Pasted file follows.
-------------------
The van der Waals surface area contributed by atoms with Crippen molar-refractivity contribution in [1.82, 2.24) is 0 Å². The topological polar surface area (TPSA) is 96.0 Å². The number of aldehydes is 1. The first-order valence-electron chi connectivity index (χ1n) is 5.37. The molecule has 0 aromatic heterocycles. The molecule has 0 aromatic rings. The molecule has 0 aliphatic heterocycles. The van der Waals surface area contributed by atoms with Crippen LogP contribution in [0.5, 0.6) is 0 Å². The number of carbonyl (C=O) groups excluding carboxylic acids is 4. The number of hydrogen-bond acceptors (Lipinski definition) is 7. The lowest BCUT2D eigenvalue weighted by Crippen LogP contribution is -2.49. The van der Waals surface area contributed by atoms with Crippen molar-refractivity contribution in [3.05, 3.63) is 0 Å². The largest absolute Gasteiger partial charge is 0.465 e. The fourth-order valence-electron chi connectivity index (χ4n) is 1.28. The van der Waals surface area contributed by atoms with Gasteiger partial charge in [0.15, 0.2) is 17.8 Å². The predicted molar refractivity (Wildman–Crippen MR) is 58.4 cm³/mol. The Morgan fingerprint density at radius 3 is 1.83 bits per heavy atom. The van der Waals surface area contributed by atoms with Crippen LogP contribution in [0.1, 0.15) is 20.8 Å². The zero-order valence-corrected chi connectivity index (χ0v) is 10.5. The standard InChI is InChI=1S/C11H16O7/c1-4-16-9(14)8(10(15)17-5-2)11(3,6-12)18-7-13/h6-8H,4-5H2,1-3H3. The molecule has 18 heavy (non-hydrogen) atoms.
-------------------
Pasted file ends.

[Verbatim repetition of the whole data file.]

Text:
The van der Waals surface area contributed by atoms with Crippen molar-refractivity contribution in [1.82, 2.24) is 0 Å². The topological polar surface area (TPSA) is 96.0 Å². The number of aldehydes is 1. The first-order valence-electron chi connectivity index (χ1n) is 5.37. The molecule has 0 aromatic heterocycles. The molecule has 0 aromatic rings. The molecule has 0 aliphatic heterocycles. The van der Waals surface area contributed by atoms with Crippen LogP contribution in [0.5, 0.6) is 0 Å². The number of carbonyl (C=O) groups excluding carboxylic acids is 4. The number of hydrogen-bond acceptors (Lipinski definition) is 7. The lowest BCUT2D eigenvalue weighted by Crippen LogP contribution is -2.49. The van der Waals surface area contributed by atoms with Crippen molar-refractivity contribution in [3.05, 3.63) is 0 Å². The largest absolute Gasteiger partial charge is 0.465 e. The fourth-order valence-electron chi connectivity index (χ4n) is 1.28. The van der Waals surface area contributed by atoms with Gasteiger partial charge in [0.15, 0.2) is 17.8 Å². The predicted molar refractivity (Wildman–Crippen MR) is 58.4 cm³/mol. The Morgan fingerprint density at radius 3 is 1.83 bits per heavy atom. The van der Waals surface area contributed by atoms with Crippen LogP contribution in [0.1, 0.15) is 20.8 Å². The zero-order valence-corrected chi connectivity index (χ0v) is 10.5. The standard InChI is InChI=1S/C11H16O7/c1-4-16-9(14)8(10(15)17-5-2)11(3,6-12)18-7-13/h6-8H,4-5H2,1-3H3. The molecule has 18 heavy (non-hydrogen) atoms.